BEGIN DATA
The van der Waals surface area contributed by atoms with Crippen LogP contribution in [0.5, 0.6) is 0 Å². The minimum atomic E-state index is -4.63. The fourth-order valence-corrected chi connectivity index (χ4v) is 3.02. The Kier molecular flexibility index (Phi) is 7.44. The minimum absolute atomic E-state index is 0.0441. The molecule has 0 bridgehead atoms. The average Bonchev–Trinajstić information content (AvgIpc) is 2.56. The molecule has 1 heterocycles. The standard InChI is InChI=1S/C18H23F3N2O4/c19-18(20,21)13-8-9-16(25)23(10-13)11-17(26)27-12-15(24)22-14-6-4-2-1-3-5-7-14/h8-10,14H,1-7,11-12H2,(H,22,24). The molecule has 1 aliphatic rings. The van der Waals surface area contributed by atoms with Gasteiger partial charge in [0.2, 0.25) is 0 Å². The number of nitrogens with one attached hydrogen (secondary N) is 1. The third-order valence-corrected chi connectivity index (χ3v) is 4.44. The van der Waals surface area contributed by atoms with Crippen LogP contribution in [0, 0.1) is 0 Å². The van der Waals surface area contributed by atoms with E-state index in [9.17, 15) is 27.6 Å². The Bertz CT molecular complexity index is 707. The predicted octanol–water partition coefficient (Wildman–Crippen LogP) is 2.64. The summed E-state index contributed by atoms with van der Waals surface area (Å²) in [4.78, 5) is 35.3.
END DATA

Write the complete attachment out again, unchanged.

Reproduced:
The van der Waals surface area contributed by atoms with Crippen LogP contribution in [0.5, 0.6) is 0 Å². The minimum atomic E-state index is -4.63. The fourth-order valence-corrected chi connectivity index (χ4v) is 3.02. The Kier molecular flexibility index (Phi) is 7.44. The minimum absolute atomic E-state index is 0.0441. The molecule has 0 bridgehead atoms. The average Bonchev–Trinajstić information content (AvgIpc) is 2.56. The molecule has 1 heterocycles. The standard InChI is InChI=1S/C18H23F3N2O4/c19-18(20,21)13-8-9-16(25)23(10-13)11-17(26)27-12-15(24)22-14-6-4-2-1-3-5-7-14/h8-10,14H,1-7,11-12H2,(H,22,24). The molecule has 1 aliphatic rings. The van der Waals surface area contributed by atoms with Gasteiger partial charge in [0.2, 0.25) is 0 Å². The number of nitrogens with one attached hydrogen (secondary N) is 1. The third-order valence-corrected chi connectivity index (χ3v) is 4.44. The van der Waals surface area contributed by atoms with Crippen LogP contribution in [0, 0.1) is 0 Å². The van der Waals surface area contributed by atoms with E-state index in [9.17, 15) is 27.6 Å². The Bertz CT molecular complexity index is 707. The predicted octanol–water partition coefficient (Wildman–Crippen LogP) is 2.64. The summed E-state index contributed by atoms with van der Waals surface area (Å²) in [4.78, 5) is 35.3.